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Dayenu, Is It Enough?

As we celebrate the Passover Seder, we sing, Dayenu, perhaps the most recognized of Passover songs. We sing “It would have been enough” to take us of Egypt, and “it would have been enough” to split the sea, and “it would have been enough” to give us the Torah and Shabbat. But as we sit and feast, we must recognize that there are those in our community who will go to sleep enslaved to the empty feeling in their bellies for lack of food. There are those in our community who are trapped in food deserts without access to fresh produce. There are those whose lives are broken because of the broken food system.

Here is a version of the Dayenu that we use in my house. Feel free to share it widely to spur a discussion about can be done. Special thanks to Rabbis Ahud Sela and Scott Perlo who helped me craft the original version for a hunger seder we did in Los Angeles.

On this night, as we tell our story of the Exodus, we partner with God and ask, “have we done enough to act compassionately to open our hands to those who are hungry?” In this spirit, we read not the Dayenu of “It is enough”, but the Dayenu of, “IS IT ENOUGH?”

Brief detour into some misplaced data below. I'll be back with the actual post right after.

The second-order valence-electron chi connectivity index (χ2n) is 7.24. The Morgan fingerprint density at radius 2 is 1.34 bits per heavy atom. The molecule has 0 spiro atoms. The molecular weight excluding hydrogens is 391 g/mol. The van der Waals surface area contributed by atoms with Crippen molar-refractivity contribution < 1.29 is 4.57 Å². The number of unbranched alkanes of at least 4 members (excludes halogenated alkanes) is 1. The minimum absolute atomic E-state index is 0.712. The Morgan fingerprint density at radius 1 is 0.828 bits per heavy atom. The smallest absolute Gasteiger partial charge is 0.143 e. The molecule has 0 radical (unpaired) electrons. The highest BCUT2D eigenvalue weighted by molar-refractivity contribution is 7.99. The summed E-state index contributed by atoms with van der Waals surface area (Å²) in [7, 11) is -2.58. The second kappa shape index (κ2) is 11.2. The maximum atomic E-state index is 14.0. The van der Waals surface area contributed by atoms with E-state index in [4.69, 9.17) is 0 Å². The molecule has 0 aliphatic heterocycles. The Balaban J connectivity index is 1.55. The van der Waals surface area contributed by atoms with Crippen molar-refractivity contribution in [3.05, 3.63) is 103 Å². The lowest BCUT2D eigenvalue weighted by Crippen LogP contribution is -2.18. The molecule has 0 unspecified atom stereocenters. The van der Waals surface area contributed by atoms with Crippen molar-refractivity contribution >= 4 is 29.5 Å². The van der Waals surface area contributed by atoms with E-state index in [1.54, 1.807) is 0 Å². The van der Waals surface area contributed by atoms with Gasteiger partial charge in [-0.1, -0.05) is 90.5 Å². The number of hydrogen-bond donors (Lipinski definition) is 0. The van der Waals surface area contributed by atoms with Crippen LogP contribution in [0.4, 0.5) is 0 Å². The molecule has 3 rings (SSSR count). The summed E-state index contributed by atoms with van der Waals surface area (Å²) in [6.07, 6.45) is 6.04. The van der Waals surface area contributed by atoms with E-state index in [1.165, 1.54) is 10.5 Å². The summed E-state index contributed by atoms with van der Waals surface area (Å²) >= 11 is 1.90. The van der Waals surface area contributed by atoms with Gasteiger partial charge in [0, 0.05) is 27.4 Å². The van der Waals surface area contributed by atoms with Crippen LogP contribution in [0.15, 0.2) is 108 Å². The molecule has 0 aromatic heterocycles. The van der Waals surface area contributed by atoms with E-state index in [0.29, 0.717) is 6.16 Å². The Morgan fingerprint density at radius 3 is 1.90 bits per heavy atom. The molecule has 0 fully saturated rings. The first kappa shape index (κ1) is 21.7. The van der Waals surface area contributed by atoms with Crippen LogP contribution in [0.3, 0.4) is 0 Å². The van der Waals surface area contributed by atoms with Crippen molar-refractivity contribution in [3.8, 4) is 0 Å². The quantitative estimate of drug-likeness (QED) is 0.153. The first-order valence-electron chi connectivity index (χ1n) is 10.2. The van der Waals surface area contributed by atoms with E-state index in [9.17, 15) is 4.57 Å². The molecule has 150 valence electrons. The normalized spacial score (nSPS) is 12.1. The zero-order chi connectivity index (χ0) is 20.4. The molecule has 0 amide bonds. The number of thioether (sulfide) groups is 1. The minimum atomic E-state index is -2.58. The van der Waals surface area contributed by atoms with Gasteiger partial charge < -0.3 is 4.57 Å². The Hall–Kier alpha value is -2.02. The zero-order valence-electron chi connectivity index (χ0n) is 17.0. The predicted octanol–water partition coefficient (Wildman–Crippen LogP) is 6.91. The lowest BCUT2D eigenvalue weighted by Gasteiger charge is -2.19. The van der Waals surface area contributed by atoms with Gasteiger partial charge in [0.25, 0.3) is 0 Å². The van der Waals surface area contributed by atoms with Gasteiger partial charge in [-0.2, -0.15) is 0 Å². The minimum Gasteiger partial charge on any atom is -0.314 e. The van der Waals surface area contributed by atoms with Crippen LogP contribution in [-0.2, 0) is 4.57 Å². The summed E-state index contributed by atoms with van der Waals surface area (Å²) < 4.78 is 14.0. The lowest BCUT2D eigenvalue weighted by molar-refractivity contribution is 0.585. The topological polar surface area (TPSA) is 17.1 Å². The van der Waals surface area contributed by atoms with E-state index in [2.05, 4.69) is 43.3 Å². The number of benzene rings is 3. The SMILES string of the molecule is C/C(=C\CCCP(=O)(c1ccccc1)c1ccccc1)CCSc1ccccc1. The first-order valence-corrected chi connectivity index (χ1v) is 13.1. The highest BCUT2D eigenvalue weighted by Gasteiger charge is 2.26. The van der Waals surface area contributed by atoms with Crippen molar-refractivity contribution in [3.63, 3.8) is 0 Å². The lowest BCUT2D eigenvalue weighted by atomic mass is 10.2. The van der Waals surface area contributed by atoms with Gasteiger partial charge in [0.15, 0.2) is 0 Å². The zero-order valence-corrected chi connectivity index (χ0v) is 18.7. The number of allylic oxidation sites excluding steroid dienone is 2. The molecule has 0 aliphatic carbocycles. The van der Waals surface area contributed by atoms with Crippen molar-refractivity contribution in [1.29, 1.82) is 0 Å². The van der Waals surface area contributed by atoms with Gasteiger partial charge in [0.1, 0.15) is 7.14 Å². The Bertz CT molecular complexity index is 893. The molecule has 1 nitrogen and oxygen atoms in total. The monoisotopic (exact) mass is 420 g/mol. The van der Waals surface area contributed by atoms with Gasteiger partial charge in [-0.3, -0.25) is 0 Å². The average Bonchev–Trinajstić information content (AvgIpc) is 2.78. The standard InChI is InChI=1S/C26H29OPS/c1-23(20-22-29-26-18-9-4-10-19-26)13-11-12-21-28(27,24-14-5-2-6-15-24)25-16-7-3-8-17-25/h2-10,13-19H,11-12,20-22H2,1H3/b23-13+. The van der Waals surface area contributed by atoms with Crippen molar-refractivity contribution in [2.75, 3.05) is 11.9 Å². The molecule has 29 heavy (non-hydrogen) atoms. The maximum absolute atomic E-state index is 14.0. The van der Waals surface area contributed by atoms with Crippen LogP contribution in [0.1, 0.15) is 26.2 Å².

When I donate the contents of your my cupboards before Passover.
Dayenu? – is it enough?

When I bring a can of food to the synagogue.
Dayenu? – is it enough?

When I sign an advocacy postcard.
Dayenu? – is it enough?

When I volunteer one hour at a food bank.
Dayenu ?– is it enough?

When I plant a food garden with the intention of sharing my produce.
Dayenu? – is it enough?

When I attend educational workshops.
Dayenu?– is it enough?

When I glean fruit trees in your the neighborhood.
Dayenu? – is it enough?

When I call a Congressman.
Dayenu? – is it enough?

When I make a regular commitment to volunteer.
Dayenu? – is it enough?

When I join a legislative campaign.
Dayenu? – is it enough?

When I do anyone of the things alone.
Lo Dayenu – it is not enough.

No single action can fix our broken food system, but we pray tonight that through our collective actions taken together, and in partnership with God, we can work to make sure that there will be a night in the future where no one goes to sleep with the pain of an empty stomach, no one feels their dignity impugned for being poor, and all can share in the bounty of the earth and say, “Blessed are You, God, Who gives sustenance to all.”

Rabbi Noah Zvi Farkas of Valley Beth Shalom in Encino is the founder of Netiya, an L.A.-based network of Jewish organizations focused on food education for environmental and social justice. He can be reached at [email protected], and @RabbiNoah on Twitter.


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